Renewable energy has saved Ireland over €1 billion in fossil fuel imports in past five years
Wind energy a great national opportunity and facts not myths should guide our approach, says SEAI CEO
Media Release, Dublin, 18th February, 2014 - Dr Brian Motherway, CEO of the Sustainable Energy Authority of Ireland (SEAI), said today that wind energy is Ireland’s greatest indigenous energy resource, and we should ensure we exploit it to the benefit of the Irish people: “This is all about making Ireland more energy independent – harvesting our own resources instead of importing the expensive resources of others.”
In a strong defence of continuing wind energy development, Dr Motherway said that on a range of objective measurements wind energy is delivering for Ireland. In the past five years renewable energy has saved over €1 billion in fossil fuel imports; has reduced CO2 emissions by 12 million tonnes and has not added to consumers’ bills.
“As the issues of further wind and grid development are discussed across the country, it is important that this debate be based on factual evidence and not myths.” said Motherway.
Dr Motherway said that some vocal opponents of specific developments have sought to question the national case for more wind energy development in Ireland.
"Many people are concerned about renewable energy proposals in their communities. People are entitled to raise all the concerns they may have and a full and open debate is essential. However, false information only serves to worry people further.”
“Frankly, many arguments have been put forward questioning the case for more wind development in Ireland which are not fact based. The evidence is very clear that wind energy is good for Ireland, bringing economic, environmental and social benefits. We must ensure we don’t throw away the opportunity to capture these benefits.”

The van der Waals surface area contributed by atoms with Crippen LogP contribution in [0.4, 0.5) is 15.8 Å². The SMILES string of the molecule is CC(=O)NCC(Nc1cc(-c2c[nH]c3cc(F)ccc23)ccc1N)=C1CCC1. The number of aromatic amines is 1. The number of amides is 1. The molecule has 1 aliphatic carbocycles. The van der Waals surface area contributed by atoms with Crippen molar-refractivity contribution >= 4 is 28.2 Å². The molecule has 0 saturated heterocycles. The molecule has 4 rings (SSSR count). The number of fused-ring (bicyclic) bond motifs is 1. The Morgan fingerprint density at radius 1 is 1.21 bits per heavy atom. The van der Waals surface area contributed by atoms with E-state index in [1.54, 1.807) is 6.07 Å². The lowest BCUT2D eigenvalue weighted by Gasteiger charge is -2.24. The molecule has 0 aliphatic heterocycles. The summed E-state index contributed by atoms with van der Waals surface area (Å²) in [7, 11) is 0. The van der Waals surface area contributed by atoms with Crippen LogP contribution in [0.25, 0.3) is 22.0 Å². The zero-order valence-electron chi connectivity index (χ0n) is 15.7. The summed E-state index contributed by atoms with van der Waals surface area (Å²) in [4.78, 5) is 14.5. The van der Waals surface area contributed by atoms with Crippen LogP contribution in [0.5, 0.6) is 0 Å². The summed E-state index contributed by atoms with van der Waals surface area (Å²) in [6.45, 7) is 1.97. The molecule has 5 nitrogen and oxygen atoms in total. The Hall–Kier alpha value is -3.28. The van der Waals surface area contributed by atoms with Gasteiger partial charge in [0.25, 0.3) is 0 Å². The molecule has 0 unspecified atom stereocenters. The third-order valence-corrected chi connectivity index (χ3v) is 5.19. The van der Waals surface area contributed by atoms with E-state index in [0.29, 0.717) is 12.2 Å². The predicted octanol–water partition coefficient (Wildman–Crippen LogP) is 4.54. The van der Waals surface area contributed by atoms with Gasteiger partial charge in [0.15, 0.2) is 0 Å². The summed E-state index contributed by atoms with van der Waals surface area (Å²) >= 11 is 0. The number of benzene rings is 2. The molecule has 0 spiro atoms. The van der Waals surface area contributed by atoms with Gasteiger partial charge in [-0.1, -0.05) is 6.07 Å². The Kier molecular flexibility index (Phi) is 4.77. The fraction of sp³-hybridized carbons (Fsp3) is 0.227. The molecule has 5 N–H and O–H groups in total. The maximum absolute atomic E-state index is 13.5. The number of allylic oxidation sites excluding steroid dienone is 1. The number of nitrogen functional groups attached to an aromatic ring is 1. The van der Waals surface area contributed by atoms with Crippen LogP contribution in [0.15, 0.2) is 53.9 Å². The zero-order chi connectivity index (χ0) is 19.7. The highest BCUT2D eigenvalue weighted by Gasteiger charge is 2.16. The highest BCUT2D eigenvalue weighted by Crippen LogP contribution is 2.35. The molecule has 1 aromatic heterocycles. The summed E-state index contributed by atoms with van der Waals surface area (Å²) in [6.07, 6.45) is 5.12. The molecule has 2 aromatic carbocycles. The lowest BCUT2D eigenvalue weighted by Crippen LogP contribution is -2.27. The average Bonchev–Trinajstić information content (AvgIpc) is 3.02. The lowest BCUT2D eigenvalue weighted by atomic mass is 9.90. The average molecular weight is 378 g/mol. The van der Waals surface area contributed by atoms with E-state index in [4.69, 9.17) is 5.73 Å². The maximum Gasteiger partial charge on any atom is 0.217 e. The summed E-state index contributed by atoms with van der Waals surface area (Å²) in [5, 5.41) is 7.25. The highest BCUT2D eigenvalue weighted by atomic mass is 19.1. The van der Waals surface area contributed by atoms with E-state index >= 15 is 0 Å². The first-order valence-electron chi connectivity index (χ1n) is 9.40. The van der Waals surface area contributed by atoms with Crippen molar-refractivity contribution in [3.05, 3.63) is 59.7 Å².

Discussing these benefits, Motherway pointed out that Ireland is highly dependent on imported fossil fuels, spending €6.5 billion per year on such imports. “This creates risk, and bleeds large amounts of money from the domestic economy. Wind and other renewables will allow us to gain greater energy independence, and massively reduce our carbon emissions as well.”
Growing our use of renewable energy is also vital for our national competiveness, giving us greater control over our energy prices. “Less reliance on fossil fuels gives us greater certainty on our energy prices, rather than leaving us at the mercy of international commodity price rises. It also helps attract foreign investment, as more global companies seek access to clean energy as part of their location decisions.”
“Those who argue that wind is expensive and unnecessary are quite simply wrong. Because Ireland has such a good wind energy resource, we can get cheap clean electricity from it. Making comparisons with other countries about wind effectiveness is not always valid. Ireland has a uniquely strong resource. We have one of the lowest support regimes and wind is not raising electricity prices.”
Dr Motherway said that good planning is essential and emphasised that capturing these benefits should reasonably reflect the interests of local communities.
“There are undoubtedly places where wind farms should not be built. That is why we have a transparent and functioning planning process, which has proven itself capable, time and again, of making objective decisions.
For the past decade, we have successfully developed wind farms around Ireland in tandem and with the support of communities. Billions have been invested and thousands of jobs created. There should be no free-for-all. We need a careful and considered approach which is transparent and that involves meaningful consultation and local benefits. Wind developers must treat communities with respect, address their concerns appropriately and recognise the importance of ensuring people benefit directly from developments in their areas.”
Concluding, Dr Motherway said “If we are to have an open and balanced debate about energy policy in Ireland, it is time that those who oppose more wind development set out their alternatives. Where will we get our energy from in the future? Do we want to remain perpetually dependent on other people’s resources? How will we meet our climate targets?”
Dr Motherway was speaking at the publication by SEAI of Renewable Energy in Ireland which shows good progress towards our renewable targets with over 7% of Ireland’s energy demand coming from renewables in 2012 resulting in €250 million less expenditure on imported fossil fuels.
A copy of the report Renewable Energy in Ireland can be downloaded from here
Click here to download a copy of this release in PDF format
For further information:
Karen Ferris, Drury
01 260 5000 / 086 317 1248